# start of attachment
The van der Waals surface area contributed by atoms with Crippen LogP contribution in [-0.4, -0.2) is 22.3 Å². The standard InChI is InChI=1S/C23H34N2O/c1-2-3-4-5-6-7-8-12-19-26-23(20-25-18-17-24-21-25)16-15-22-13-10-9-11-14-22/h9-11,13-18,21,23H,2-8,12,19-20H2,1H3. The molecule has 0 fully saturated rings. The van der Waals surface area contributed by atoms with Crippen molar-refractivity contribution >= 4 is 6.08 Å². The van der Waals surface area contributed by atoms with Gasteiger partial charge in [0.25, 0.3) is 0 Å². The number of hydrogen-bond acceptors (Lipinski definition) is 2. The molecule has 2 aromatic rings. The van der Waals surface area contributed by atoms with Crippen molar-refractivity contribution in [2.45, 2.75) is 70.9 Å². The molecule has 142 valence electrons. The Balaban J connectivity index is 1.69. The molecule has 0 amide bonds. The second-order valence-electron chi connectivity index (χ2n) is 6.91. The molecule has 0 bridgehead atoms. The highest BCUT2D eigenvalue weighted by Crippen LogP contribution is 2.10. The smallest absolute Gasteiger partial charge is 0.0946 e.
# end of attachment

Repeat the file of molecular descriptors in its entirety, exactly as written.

The van der Waals surface area contributed by atoms with Crippen LogP contribution in [-0.4, -0.2) is 22.3 Å². The standard InChI is InChI=1S/C23H34N2O/c1-2-3-4-5-6-7-8-12-19-26-23(20-25-18-17-24-21-25)16-15-22-13-10-9-11-14-22/h9-11,13-18,21,23H,2-8,12,19-20H2,1H3. The molecule has 0 fully saturated rings. The van der Waals surface area contributed by atoms with Crippen molar-refractivity contribution >= 4 is 6.08 Å². The van der Waals surface area contributed by atoms with Gasteiger partial charge in [0.25, 0.3) is 0 Å². The number of hydrogen-bond acceptors (Lipinski definition) is 2. The molecule has 2 aromatic rings. The van der Waals surface area contributed by atoms with Crippen molar-refractivity contribution in [2.45, 2.75) is 70.9 Å². The molecule has 142 valence electrons. The Balaban J connectivity index is 1.69. The molecule has 0 amide bonds. The second-order valence-electron chi connectivity index (χ2n) is 6.91. The molecule has 0 bridgehead atoms. The highest BCUT2D eigenvalue weighted by Crippen LogP contribution is 2.10. The smallest absolute Gasteiger partial charge is 0.0946 e.